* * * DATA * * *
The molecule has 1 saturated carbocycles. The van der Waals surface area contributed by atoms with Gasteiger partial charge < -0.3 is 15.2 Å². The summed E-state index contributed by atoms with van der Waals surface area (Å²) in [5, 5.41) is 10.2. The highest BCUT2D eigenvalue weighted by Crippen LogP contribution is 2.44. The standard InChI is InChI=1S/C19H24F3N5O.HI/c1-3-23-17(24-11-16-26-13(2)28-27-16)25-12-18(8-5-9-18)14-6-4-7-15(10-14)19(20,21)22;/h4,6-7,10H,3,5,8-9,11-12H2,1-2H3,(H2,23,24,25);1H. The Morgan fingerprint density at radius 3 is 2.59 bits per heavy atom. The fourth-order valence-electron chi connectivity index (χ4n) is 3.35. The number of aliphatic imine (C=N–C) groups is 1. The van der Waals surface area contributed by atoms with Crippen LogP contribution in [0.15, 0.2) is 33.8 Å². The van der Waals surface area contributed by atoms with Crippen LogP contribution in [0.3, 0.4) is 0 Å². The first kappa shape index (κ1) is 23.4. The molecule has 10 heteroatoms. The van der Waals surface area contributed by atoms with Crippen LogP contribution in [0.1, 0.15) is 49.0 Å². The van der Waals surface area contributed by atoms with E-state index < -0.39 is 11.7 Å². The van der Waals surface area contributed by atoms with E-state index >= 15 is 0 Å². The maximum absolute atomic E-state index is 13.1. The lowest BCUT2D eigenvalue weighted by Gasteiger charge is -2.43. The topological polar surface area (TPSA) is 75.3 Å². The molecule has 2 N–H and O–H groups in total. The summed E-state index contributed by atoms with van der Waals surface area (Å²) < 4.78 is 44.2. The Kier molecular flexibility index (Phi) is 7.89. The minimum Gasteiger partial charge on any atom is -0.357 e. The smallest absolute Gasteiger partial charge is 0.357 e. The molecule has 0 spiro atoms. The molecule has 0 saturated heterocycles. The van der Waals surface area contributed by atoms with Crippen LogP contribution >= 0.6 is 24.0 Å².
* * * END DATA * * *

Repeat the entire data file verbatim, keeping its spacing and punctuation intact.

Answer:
The molecule has 1 saturated carbocycles. The van der Waals surface area contributed by atoms with Gasteiger partial charge < -0.3 is 15.2 Å². The summed E-state index contributed by atoms with van der Waals surface area (Å²) in [5, 5.41) is 10.2. The highest BCUT2D eigenvalue weighted by Crippen LogP contribution is 2.44. The standard InChI is InChI=1S/C19H24F3N5O.HI/c1-3-23-17(24-11-16-26-13(2)28-27-16)25-12-18(8-5-9-18)14-6-4-7-15(10-14)19(20,21)22;/h4,6-7,10H,3,5,8-9,11-12H2,1-2H3,(H2,23,24,25);1H. The Morgan fingerprint density at radius 3 is 2.59 bits per heavy atom. The fourth-order valence-electron chi connectivity index (χ4n) is 3.35. The number of aliphatic imine (C=N–C) groups is 1. The van der Waals surface area contributed by atoms with Crippen LogP contribution in [0.15, 0.2) is 33.8 Å². The van der Waals surface area contributed by atoms with Crippen LogP contribution in [0.3, 0.4) is 0 Å². The first kappa shape index (κ1) is 23.4. The molecule has 10 heteroatoms. The van der Waals surface area contributed by atoms with Crippen LogP contribution in [0.1, 0.15) is 49.0 Å². The van der Waals surface area contributed by atoms with E-state index < -0.39 is 11.7 Å². The van der Waals surface area contributed by atoms with E-state index >= 15 is 0 Å². The maximum absolute atomic E-state index is 13.1. The lowest BCUT2D eigenvalue weighted by Gasteiger charge is -2.43. The topological polar surface area (TPSA) is 75.3 Å². The molecule has 2 N–H and O–H groups in total. The summed E-state index contributed by atoms with van der Waals surface area (Å²) < 4.78 is 44.2. The Kier molecular flexibility index (Phi) is 7.89. The minimum Gasteiger partial charge on any atom is -0.357 e. The smallest absolute Gasteiger partial charge is 0.357 e. The molecule has 0 spiro atoms. The molecule has 0 saturated heterocycles. The van der Waals surface area contributed by atoms with Crippen LogP contribution >= 0.6 is 24.0 Å².